SourceHavard Business Review

Two reasons why PE funds make more profitable acquisitions

Private Equity (PE) funds pay lower valuations for their acquisitions than corporate acquirers, suggesting that the general partners are either great negotiators, or that they are particularly skilled at identifying under-valued companies. Further, the valuation discounts enjoyed by PE compared with its corporate counterparts is larger when the deal size is smaller.

Due to having fixed investment time-frame, portfolio companies increase their sales, operating profitability, assets and leverage within the first 3 years of ownership, as compared to non-PE corporate peers. Smaller funds with AUM of $500 million or below focus on expansion as their top priority while larger funds focus on operational improvements and efficiency gains. Interestingly, larger or successful PE funds tend to be better at improving the performance of acquired companies than those PE funds with a less impressive track record, pointing to a “success breeds success” cycle. Also, larger PE funds are better placed to utilize leverage more effectively to achieve scale.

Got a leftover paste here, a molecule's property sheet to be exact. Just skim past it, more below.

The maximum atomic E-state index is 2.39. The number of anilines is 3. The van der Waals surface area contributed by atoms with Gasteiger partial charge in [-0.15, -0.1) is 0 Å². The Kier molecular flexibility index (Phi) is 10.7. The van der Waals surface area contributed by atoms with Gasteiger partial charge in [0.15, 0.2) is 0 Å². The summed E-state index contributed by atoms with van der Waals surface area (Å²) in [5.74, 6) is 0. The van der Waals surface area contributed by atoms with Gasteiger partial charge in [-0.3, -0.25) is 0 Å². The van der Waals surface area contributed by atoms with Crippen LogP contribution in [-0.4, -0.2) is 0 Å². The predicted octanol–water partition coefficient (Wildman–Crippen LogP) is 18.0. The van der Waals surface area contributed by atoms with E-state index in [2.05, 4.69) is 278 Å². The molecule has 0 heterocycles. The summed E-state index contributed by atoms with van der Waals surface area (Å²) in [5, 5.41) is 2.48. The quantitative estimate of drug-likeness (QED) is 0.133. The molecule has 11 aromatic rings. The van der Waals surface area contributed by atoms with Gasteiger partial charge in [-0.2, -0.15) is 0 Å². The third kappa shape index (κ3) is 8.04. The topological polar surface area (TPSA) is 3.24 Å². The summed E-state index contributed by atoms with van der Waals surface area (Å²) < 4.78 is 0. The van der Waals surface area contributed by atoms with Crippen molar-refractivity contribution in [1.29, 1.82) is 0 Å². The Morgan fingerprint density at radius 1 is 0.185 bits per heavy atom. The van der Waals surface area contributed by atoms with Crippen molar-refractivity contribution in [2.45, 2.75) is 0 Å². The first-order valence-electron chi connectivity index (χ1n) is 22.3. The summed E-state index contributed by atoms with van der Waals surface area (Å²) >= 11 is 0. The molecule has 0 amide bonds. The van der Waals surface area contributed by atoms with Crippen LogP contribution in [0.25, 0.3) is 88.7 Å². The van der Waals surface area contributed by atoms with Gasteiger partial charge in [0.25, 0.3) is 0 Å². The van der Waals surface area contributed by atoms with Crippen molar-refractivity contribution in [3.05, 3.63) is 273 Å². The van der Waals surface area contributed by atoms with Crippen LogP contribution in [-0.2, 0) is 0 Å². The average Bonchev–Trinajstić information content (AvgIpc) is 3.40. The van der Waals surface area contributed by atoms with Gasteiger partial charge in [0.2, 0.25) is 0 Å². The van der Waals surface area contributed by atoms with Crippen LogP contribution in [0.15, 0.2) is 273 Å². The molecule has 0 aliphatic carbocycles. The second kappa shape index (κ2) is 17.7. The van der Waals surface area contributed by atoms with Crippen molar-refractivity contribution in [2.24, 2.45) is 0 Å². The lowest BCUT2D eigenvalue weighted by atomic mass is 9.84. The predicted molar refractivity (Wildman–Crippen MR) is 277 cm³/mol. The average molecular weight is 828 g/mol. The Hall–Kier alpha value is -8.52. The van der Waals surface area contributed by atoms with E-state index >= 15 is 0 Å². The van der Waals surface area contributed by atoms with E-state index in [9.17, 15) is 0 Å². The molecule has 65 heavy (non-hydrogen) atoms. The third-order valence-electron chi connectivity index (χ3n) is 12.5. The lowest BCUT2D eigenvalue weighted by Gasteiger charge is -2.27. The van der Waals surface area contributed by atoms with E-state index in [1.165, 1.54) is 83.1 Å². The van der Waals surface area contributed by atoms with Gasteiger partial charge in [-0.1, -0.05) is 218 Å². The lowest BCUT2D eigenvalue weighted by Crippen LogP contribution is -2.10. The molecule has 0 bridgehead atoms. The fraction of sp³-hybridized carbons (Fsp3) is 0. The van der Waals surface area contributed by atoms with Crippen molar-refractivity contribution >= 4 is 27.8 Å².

On the other hand, a corporate acquirer is usually prepared to pay extra goodwill in return for either potential corporate synergies down the road or strategic advantages to deny competitors of an asset. It will be interesting to find out whether those very portfolio companies are then bought over by strategic corporate acquirers from PE funds.

SourceLondon Business School

What to do when you can’t build a team from scratch

In reality, most leaders do not have the luxury of building up a new team from scratch. Instead they are put in charge of an existing team, which could be the one that created the situation that the leaders needed to fix. When replacing members in the short term is not an option, they should broadly speaking assess, reshape and accelerate team development.

The new manager should quickly size up the dynamics of the team that is inherited, gathering information from preferably one-on-one chats, team meetings, and stakeholders. At the same time, reflect on the business challenges facing the firm, and the kinds of people needed in various roles, and the degree to which they collaborate.